The above screen gain correction coefficient matrix varies for different display devices and test setups (e.g. angle to screen measured by spot photometer, imaging light and color measurement device location relative to the screen, etc.). Therefore, the screen gain correction matrices for various display devices and test set-up are can be obtained in advance and saved in software. When luminance or color values for one particular display device and test set-up are measured by the imaging light and color measurement system, the parameters of the display device and test set up are input to the software, such that the corresponding screen gain correction matrix of function is retrieved. The measured luminance or color values can thus be corrected thereby.
These, as well as other features of the present invention, will become more apparent upon reference to the drawings wherein:
The present invention provides a multi-point calibration method for an imaging light and color measure device such as an imaging photometer, radiometer and calorimeter. In the following embodiment, a CCD device is used as an example for introducing the calibration method provided by the present invention. It will be appreciated that the application of the present invention is not limited by the CCD device only. In fact, the multi-point calibration method can be applied to all kinds of imaging light and color measurement systems that are able to collect light or color data for many points within the field of view thereof.
The optical radiation originated from, including emitted, reflected, or transmitted by any surface can be completely described by the spectral radiance function R(x,y,z,θ,φ,λ). Where x, y, z are the spatial coordinates of the surface, θ, φ are the spherical angular coordinates representing the direction the light is traveling, and λ is the wavelength of the light. For visible light, the luminance function is L(x,y,z, θ,φ) and the CIE x and y color functions are CIEx(x,y,z,θ,φ), CIEy(x,y,z,θ,φ). The luminance and color are functions of the position of the light emitting on the surface (x,y,z) and angle of light originating from the surface (θ,φ). It is routinely necessary to measure the luminance and color of the light leaving a surface, such as a display screen or a display device. In general, the luminance and color of a display device varies as a function of the spatial coordinates of the screen and as a function of angular coordinates. The angular definitions for the luminance of a display device 60 is shown as
For a particular x,y location on a flat screen surface (z=0),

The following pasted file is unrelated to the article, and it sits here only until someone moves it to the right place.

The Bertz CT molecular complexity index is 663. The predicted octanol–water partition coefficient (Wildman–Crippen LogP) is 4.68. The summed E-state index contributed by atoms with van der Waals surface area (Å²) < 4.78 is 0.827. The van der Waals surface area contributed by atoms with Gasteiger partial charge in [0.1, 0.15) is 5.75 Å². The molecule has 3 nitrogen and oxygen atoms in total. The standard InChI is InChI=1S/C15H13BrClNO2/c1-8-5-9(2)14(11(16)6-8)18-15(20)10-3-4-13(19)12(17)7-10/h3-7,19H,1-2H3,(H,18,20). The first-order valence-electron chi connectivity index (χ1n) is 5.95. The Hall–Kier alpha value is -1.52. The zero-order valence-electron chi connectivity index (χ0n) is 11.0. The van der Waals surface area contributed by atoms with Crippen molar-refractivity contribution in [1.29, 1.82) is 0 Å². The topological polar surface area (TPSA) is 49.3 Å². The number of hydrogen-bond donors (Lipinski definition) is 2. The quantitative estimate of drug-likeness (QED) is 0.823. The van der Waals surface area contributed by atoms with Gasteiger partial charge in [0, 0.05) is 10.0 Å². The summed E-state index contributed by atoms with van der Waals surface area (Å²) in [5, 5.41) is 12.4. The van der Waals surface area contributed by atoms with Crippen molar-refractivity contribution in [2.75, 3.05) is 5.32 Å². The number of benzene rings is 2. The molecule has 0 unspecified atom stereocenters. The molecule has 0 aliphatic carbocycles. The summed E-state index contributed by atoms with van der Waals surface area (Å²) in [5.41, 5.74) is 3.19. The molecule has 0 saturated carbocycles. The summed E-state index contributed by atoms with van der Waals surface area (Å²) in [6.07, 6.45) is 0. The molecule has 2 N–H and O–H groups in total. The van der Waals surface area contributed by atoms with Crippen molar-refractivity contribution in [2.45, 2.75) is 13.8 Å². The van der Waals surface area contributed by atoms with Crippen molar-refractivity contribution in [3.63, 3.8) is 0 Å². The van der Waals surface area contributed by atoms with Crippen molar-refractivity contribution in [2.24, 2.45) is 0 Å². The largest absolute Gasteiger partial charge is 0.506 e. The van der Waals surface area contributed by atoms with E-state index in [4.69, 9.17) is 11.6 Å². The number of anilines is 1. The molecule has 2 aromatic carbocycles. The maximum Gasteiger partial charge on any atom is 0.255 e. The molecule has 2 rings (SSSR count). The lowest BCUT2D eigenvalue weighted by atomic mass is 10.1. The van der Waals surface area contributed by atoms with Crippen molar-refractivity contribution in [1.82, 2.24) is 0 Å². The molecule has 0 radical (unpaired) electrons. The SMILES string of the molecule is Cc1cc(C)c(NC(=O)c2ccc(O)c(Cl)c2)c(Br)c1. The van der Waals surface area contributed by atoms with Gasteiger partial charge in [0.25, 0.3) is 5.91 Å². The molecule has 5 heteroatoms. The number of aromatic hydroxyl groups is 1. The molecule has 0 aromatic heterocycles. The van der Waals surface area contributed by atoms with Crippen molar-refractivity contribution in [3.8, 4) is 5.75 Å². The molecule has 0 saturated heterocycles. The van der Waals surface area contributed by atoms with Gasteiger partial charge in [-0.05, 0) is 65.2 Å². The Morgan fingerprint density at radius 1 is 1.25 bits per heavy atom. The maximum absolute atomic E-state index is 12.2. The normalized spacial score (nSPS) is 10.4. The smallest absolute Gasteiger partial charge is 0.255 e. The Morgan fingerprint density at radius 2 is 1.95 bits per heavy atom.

In order to correct the measurement made by the imaging light and color measurement device to yield the results that would be obtained from a measurement normal to the screen at all points measured by the imaging light and color measurement device, two methods are used. In the first method, the screen gain correction matrices Kns, Kcxs, and Kcys are used to create screen gain correction functions. The screen gain correction functions kn(x,y), Kcx(x,y), Kcy(x,y) are created by using a best fit algorithm for all points in the correction matrices Kns, Kcxs, and Kcys over a domain (x,y) corresponding to the size of the display. From the correction functions, screen gain correction matrices Kn, Kcx, and Kcy, the same size as Mn, Mcx, and Mcy, are then calculated to correct all points measured by the imaging light and color measurement device. This method works well when many points on the screen are measured with the spot photometer. In the second method, screen gain correction matrices Kn, Kcx, and Kcy, the same size as Mn, Mcx, and Mcy are calculated by interpolating between the points of the initial screen gain correction matrices created from the spot photometer measurements. This method can be used as an approximate correction when few points are measured with the spot photometer.
For each display device or screen and test set-up, the step for obtaining the normal luminance and color of each light emitting spot is required. Therefore, a database of normal luminance and color for various kinds of displays or light sources and test ste-ups is established.
Indeed, each of the features and embodiments described herein can be used by itself, or in combination with one or more of other features and embodiment. Thus, the invention is not limited by the illustrated embodiment but is to be defined by the following claims when read in the broadest reasonable manner to preserve the validity of the claims.
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|U.S. Classification||348/189, 348/190, 348/E17.005|
|International Classification||G09G3/00, H04N17/04, H04N17/00|
|Cooperative Classification||G09G3/006, H04N17/04|
|European Classification||H04N17/04, G09G3/00E|
|Jun 7, 2002||AS||Assignment|